Identification was accomplished through various means includin g matching antemortem dental records, fingerprints, bone analysis and DNA comparisons. Despite the closure of the Central Panograph Storage Facility in Monterey, California, panographs of many military victims were still on file at the facility.

With commercial planes grounded, the Department of Defense dispatched these dental records cross-country by mi litary aircraft. Panographs again proved to be a valuable comparison tool for making positive victim identification. Having identified the Al Qaida terrorist organization as responsible for the September11 attack, the US launched an offensive against this group and the extremist Taliban government of Afghanistan that harbored them.

Dental support to OEF further taxed Army dental resources already spread thin by other worldwide requirements. These Expanded Function Dental Assistants EFDA were selected from currently employed civilian dental assistants and provided advanced training, allowing them to perform reversible dental restorative and dental hygiene procedures.

See also 27 March entry concerning DTA, an earlier program to establish a dental personnel type with expanded function. Actual DC strength was , with budgeted end strength of Bush first supported diplomacy through the United Nations, and also prepared for milita ry operations in Iraq.

In all, over , active and reserve Army forces were screened and treated for duty in Iraq and Kuwait. Dental officers were activated for day rotations, with 30 eventually extending beyond their initial day call-up. In all, 17 IMAs activated for 90day rotations, with 2 extending voluntarily beyond the initial 90 days. Bush gave the order to liberate Iraq from its corrupt dictator, Saddam Hussein, and his oppressive regime. In addition to dental support from dental personnel organic to deployed tactical units, Medical Companies area support dental services were also deployed.


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Czerw, provided dent al command and control to most of the dental companies in theater. Although it was designated as a medical battalion dental service , like th e AI detachment was in earlier operations, the 93rd was task organized to also provide command and control to subordinate units with functions other than dental. Two AC units, nd and the st Medical Companies Denta l Service remained in theater to provide area dental support after the redeployment of the 2 units with RC personnel, the rd and the th.

Later other Med Co DS rotated into and out of Iraq to provide dental support to the stabilization phase of th e Iraq war. Dental officer recruitment and retention rates were severely and negatively affected by the overwhelming burden of dental school educational debt. The program provided payment of educational loans tied to securing a dental degree.

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Officers eligible for participation in this program must have between 18 months and 14 years of service as of 31 January Silver man became the first dentist to command medical operations in a theater of combat operations. The 3 mi litary dental research units are collocated in a new 25, square foot facility, the Battlefield H ealth and Trauma Research Institute. Bliss, Texas. A transitional force of 50, troops remained, down from the peak of , in Jeffcott GF.

Hyson JM. Accessed October 15, He continues active interest in promoting the use of history as an aid to management. Unique requirements of military dental care include, but are not limited to, a high degree of mobility and ability to set-up quickly. This photo from World War I shows one of many ways Army dental officers adapted civilian dental equipment, Army-designed field dental equipment, and standard military vehicles for these capabilities.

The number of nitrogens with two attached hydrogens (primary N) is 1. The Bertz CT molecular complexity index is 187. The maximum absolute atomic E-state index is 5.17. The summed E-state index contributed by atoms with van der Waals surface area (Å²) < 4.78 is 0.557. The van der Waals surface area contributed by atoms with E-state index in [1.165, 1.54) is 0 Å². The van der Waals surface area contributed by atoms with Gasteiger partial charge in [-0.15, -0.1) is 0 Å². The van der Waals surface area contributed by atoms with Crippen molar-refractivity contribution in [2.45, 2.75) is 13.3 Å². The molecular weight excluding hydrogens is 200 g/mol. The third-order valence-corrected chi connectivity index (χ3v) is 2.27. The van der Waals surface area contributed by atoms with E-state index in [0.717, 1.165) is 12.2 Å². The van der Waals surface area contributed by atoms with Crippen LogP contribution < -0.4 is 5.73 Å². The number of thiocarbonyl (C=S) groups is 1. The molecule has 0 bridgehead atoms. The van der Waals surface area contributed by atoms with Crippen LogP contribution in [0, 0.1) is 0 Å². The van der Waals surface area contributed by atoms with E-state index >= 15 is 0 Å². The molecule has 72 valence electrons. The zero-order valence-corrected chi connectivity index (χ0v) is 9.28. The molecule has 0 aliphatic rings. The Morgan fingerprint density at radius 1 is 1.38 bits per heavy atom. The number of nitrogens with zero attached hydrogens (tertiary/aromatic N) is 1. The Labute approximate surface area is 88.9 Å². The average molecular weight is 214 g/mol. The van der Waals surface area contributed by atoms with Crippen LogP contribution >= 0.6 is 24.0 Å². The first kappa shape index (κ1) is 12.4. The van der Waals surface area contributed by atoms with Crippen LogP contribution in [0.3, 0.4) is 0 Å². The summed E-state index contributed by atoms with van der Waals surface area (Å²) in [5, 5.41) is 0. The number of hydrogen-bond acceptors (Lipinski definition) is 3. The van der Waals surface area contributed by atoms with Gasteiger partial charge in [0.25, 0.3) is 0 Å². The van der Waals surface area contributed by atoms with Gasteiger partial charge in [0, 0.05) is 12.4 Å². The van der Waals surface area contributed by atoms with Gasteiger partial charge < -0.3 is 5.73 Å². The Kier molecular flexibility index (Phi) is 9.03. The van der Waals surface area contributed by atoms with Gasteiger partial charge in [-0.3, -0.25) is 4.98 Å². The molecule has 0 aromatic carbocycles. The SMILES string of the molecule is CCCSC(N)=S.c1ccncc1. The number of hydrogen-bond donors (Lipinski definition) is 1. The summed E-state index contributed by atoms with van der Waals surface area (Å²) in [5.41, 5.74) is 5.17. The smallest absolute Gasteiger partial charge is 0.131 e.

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This technology would enable a dentist to complete one or multiple ceramic restorations inlays, onlays, veneers, and full crowns chairside in a single appoin tment. The concept that a machine-milled ceramic restoration could be fabricated chairside with the benefit of only one dental visit was revolutionary for restorative dentistry.

Even so, the idea was initially met with skepticism among pr acticing dentists, raising questions on the viability of its future acceptance. Through continuous research and development, there have been significant hardware and software changes to the original CEREC system Figure 1. The separation of the milling chamber from the image capture and design hardware led to a significant improvement in clinical efficiency by allowing simultaneous design of one restoration while milling a second one.

Form grinding of dental ceramics milling units changed from a less precise diamond grinding wheel, which required more clinical adjustment, to a more precise 2-bur system in with a reduced diameter at the tips allowing for a more optimal internal and external detail of the ceramic restoration. The 3D design also allowed better work flow, and software tools enabled manipulation of the digital partial or full crown anatomy to the preparation, adjustment of the proximal contacts, and the ability to adjust the occlusion with the introduction of the antagonist tool to the opposing tooth contacts.

In , Mehl and Blanz2 introduced a biogeneric model software database for inlays, onlays, and partial crowns. CEREC history: 1. Prototype 2. CEREC 1, inlays, veneers 3. CEREC 2, onlays, crowns 4. The biogeneric dynamic database, according to their research, looked at hundreds of caries-free and wear-free teeth as they scanned each individual tooth. The scans were completed at ,point resolution per occlusal surface, capturing detailed anatomy.

Using this database, average tooth characteristics were determined that encompass the statistical median of the population.